Did you know that in order to get the full 7 bottles of Ensure in through a pump and into Mathew, it will be going from 6 am to midnight? That would be a drag planning a life around that. The TwoCal Ensure is too rich to go through the tube and if Mathew drinks 7 bottles/cans of that the rich sugar content will send his blood sugars scrambling for cover. So the idea is for him to drink at least 1 bottle of Ensure a day plus 2 of the TwoCal for the extra nutrients.

The pump was feeding the Ensure at a very slow rate today; it was starting at 15 ml/hour for the first couple of hours. Then, if Mathew tolerated it well it was going to be upped slowly every few hours until a happy medium is maintained. Since chemo is starting tomorrow and he has such a wretched time of it lately the feeding pump should give him a rest for a couple of days. Then, as I said earlier, we want to switch to the bolus feeding as that is easier to do at home.

It is important that Mathew continue to eat because the brain will eventually disconnect eating and feeling full which will make eating much harder later on. Another problem is that the mouth and throat forget how to swallow so physiotherapy is needed to teach those muscles how to work properly again and it isn’t always successful. It’s damned if you do and damned if you don’t.

Yesterday Mathew was in pain and coming out of recovery made him sleepy for most of the day; compounded by the shots of morphine. He didn`t budge from lying on his back until noon today. He tried rolling onto his side earlier in the day but it hurt his incision and stomach too much. By noon however I told him he had to get up and go to the bathroom again and once he got up once he realized it wasn`t as bad as he thought.

When he is being fed by the pump he has to be propped up to a 45 degree angle on the bed so nothing backs up into his throat, causing indigestion or even worse, slipping down the wrong pipe and into his lungs. Once he is fed by the syringe into the feeding tube then Mathew has to sit up straight for the procedure to work the best.

The tube has to be flushed before each feeding and after. Before a feeding 30 ml of water has to be pushed through and after a meal 60ml of water. This is to keep the tube clear. All liquids going through the tube should be a room temperature; if cold liquids go into his stomach it will cramp up and make him uncomfortable.

Yet a brand new book of terms and rules to live by. We already have a binder with various medical information and tests kept in compartments plus we keep a daily record of all liquids, meals and medication taken in. Now I`m getting a small book to keep details of his feeding schedule. Cripes, he sounds like he`s getting younger when in fact he`ll be 21 in 4 months!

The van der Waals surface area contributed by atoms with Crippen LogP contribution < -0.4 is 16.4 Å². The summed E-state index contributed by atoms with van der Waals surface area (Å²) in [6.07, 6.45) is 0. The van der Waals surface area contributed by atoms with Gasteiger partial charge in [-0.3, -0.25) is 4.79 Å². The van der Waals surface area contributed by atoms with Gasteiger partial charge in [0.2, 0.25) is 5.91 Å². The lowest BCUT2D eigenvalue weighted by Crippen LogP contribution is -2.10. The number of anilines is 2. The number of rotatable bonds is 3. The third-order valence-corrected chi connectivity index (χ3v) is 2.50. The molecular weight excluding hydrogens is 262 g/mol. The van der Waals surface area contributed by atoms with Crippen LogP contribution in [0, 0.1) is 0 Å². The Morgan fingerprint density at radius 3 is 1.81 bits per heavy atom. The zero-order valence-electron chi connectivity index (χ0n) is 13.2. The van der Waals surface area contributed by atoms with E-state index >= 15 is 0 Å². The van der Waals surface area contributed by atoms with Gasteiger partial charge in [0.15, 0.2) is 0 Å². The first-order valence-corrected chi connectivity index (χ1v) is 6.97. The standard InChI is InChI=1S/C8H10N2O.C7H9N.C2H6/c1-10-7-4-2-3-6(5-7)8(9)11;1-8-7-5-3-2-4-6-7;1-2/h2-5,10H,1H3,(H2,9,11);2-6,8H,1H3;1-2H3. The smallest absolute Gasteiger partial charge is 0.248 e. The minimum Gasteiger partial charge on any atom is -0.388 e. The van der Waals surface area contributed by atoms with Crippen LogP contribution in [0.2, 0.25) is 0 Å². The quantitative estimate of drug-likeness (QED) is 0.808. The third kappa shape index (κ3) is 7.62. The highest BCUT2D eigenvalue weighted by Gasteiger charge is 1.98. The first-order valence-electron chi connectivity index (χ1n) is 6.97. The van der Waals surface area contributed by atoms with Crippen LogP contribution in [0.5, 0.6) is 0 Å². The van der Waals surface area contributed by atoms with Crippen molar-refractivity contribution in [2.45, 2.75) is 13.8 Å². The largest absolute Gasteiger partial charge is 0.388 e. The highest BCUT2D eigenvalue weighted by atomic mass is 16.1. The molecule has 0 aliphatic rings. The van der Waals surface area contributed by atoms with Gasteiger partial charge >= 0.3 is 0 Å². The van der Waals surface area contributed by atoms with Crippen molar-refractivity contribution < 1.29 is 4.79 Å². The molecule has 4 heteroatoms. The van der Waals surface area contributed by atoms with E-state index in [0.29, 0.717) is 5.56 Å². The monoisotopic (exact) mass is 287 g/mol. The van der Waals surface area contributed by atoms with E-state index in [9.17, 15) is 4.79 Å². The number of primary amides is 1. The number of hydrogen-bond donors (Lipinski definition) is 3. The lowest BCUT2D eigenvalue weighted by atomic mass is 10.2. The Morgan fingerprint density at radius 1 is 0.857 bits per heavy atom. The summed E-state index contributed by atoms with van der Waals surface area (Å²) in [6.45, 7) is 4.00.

The CT scan results yesterday were a huge relief for all of us. I am so grateful that all of this hard treatment Mathew is enduring is producing favourable results. It boosts the determination to get through it because you know it is working. It is my turn at home for the night and I`m going to sleep with no nightmares tonight! I`m exhausted and part of that is due to the subconscious stress of waiting for the CT scan to happen and wondering what kind of results would come back. Dread is such a downer and it sucks the energy right out of you. Once that weight is lifted then it takes a day or two to bounce back. Of course with the intravenous saline solution running through, plus Mathew drinking water AND the feeding pump there are many trips to the bathroom. In another month of so I am going to sleepwalk through the nights and not remember anything in the morning!

This morning the orderlies showed up right at 8 am to take Mathew back to intervention (as it is called) to recheck the feeding tube. It couldn`t be used until an xray showed the tube sitting in the right spot 24 hours after insertion. Well, those orderlies had him out the door before I even hopped out of the cot. I had to holler at them to wait long enough to throw my shoes on and grab my purse so I could run down the hall after them. I ended up sitting in the ultrasound waiting room and it was only after I got back to the room that Mathew pointed to my hair… to my horror bed-head had hair sticking out everywhere!

The Oncology floor is still trying to eradicate the C-Difficile bug by scrubbing everything down with bleach daily. The nurses aren’t allowed to have food outside of their designated lunch room as directed by the infectious control team. The two common bugs found in hospitals and in our ward, C-Difficile and MSRA, are extremely contagious. Imagine my discomfort then, while eating my dinner in the common tv lounge last night, only to discover three patients sitting with me while their rooms were being sterilized! One patient was receiving a blood transfusion beside me, another was suffering pain and using an oxygen tank on the couch beside me while the third huddled in a chair behind me. That begets the question…how often is the lounge scrubbed down? I know that the fabric chairs used in patients room were thrown out. A cot with a cloth mattress was disposed of as well. Perhaps a quarantine sign of sorts needs to be posted when C-Difficile patients converge in the common room. I ate in the tv room so the smell of my supper wouldn’t bother Mathew. In the future however, I am steering clear of that area and will eat in his room ~ yes, I am paranoid about bugs I can’t see that can make Mathew very, very ill.

It’s enough to make anyone a germaphobe!

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